The man asked me, "who are you?" in a somewhat threatening tone. I explained who I was and who Ann was, and he asked if Ann was Jewish. I said that she was. He asked me to prove it. Now, if Ann were a guy, I suppose there would be one approach I could take, but given that she is of the fairer gender, I wasn't sure what he meant. So, I said that no woman in America would know how to read Hebrew if she weren't Jewish, so here, test her. See that she can read Hebrew. He said that he need documented proof that she is Jewish. I asked him why it mattered. Couldn't a professor with a non-Jewish wife come to Israel? But anyway, she is Jewish, I said, realizing that I might have over-estimated my skills at talking my way out of situations with that last comment. The bureaucrat (whose name ironically also happens to be Aviel) told me that I needed a certified letter from our rabbi in the States certifying that Ann is Jewish, and that her parents are Jewish and that she is from a Jewish blood line. Otherwise, he said, there is a process they can use to get her a visa that is long and laborious, and can take over two months, and we might not get the visa in time before her 3 months expired, especially with the country about to go into hibernation for a month due to the upcoming high holidays.

To get the letter certified, we were told by the lesser Aviel, we need to go to the Jewish agency on Hashmonai Rd with the letter from the rabbi, a marriage document showing that we had a Jewish wedding, and any other documented proof that we can produce that she is Jewish, and after they certify the letter, come back, and she can get her visa. As we were standing around absorbing this, a nice young woman standing next to me said, "Don't do it." It was like the opposite of a Nike commercial. Don't do what, I asked? Don't go to that Jewish agency. I waited there for hours, and in the end I never got the letter. Here's what you do. I found this woman named Debbie who works at a special agency in Jerusalem that stamps these letters for you, and she will do it with no questions asked. Here's her cell number. I felt like I had just received the secret code to an underground society for breaking through the Israeli bureaucracy. I asked her how much Debbie charges, and she said it was free.

Armed with this secret phone number, I felt less intimidated by the lesser Aviel, who reappeared and told me that there may be a faster way we can do this, but it will cost us a lot of money. He said for 355 shekels each, he can get me the visas for Ann and the kids, but he said it was a lot of money, and we're better off getting the documents he suggested. I quickly calculated that this is about $340 US. I couldn't tell if it was a bribe he was asking for or just some kind of process that is expedited with money, but I jumped on it and said that I would pay it in cash and be done with this. He then asked me if we were moving to Israel permanently, and I felt it was a trick question. I said that we were here for a year, and then we would see. It was the best I could come up with at the time, and at this point, I was certain that I am the worst in the world at thinking on my feet and talking my way out of tricky situations. He came back about 20 minutes later with his boss (we were closing in on 4 hours at the ministry of interior) and said that there was a problem. Since I am an Israeli, my kids are Israeli too. So, they cannot be issued visas. In order to leave Israel, they need to be registered as Israeli citizens, which can be done at some crazy limited hours, and for that we need their original birth certificates and American passports. Furthermore, Ann cannot get a visa extension without proving she is Jewish, which can only be done by a signed, certified letter from the office of the controllers of who is Jewish.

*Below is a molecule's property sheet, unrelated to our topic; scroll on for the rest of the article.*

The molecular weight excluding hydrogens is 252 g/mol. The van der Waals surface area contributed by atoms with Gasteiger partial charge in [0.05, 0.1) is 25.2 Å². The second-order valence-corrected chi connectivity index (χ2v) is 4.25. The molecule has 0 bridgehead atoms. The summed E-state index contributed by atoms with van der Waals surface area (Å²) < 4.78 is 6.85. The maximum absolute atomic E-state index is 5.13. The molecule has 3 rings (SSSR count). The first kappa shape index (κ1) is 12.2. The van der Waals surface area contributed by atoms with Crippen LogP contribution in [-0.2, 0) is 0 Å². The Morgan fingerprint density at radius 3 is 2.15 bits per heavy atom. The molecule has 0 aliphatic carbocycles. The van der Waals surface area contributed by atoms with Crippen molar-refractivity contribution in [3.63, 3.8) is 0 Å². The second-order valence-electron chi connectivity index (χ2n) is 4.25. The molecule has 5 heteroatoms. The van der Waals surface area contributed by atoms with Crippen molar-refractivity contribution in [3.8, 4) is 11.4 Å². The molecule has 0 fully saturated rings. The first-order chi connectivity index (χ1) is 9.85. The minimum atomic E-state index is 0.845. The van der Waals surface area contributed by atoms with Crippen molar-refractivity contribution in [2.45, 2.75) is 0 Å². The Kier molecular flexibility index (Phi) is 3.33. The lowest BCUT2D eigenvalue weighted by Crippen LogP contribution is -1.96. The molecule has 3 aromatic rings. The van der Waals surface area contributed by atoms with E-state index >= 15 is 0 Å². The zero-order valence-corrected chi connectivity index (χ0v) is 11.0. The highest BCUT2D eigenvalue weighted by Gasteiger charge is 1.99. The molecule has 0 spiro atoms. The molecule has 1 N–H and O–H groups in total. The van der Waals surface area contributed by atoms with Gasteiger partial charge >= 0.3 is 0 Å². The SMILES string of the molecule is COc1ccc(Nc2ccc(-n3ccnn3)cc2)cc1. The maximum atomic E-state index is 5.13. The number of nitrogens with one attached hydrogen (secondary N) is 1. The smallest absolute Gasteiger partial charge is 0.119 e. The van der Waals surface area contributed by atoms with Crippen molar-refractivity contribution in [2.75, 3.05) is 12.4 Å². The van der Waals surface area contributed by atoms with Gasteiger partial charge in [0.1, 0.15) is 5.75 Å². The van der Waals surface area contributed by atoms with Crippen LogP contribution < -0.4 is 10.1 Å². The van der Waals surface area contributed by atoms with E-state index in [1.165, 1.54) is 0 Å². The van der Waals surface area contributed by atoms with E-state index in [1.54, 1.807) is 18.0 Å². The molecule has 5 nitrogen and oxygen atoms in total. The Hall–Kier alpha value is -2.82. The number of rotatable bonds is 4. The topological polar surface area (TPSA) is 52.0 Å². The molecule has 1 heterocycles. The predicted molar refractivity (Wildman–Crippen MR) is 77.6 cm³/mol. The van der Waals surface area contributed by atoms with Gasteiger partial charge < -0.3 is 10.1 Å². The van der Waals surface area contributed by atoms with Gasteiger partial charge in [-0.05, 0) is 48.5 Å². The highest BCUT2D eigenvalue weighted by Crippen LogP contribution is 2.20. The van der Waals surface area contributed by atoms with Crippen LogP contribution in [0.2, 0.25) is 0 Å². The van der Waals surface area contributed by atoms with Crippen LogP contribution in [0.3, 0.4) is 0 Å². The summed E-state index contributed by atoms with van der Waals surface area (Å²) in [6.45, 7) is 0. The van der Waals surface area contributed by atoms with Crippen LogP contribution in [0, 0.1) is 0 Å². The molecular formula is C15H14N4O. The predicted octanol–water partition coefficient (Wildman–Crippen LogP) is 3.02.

We left the ministry of interior dejected with our tails between our legs, having accomplished absolutely nothing, except for setting various flags in some internal Israeli database that will prevent my children from being able to leave this country without 20 more hours of bureaucracy. The way the ministers behave, it's as though they are on reverse-commission, where their salary increases with every application they deny. The booming voice of the director of the Fulbright Israel program echoed in my head. Do not dare go to the ministry of interior alone. Do not dare go to the ministry of interior alone. Oy, why can't I listen?!?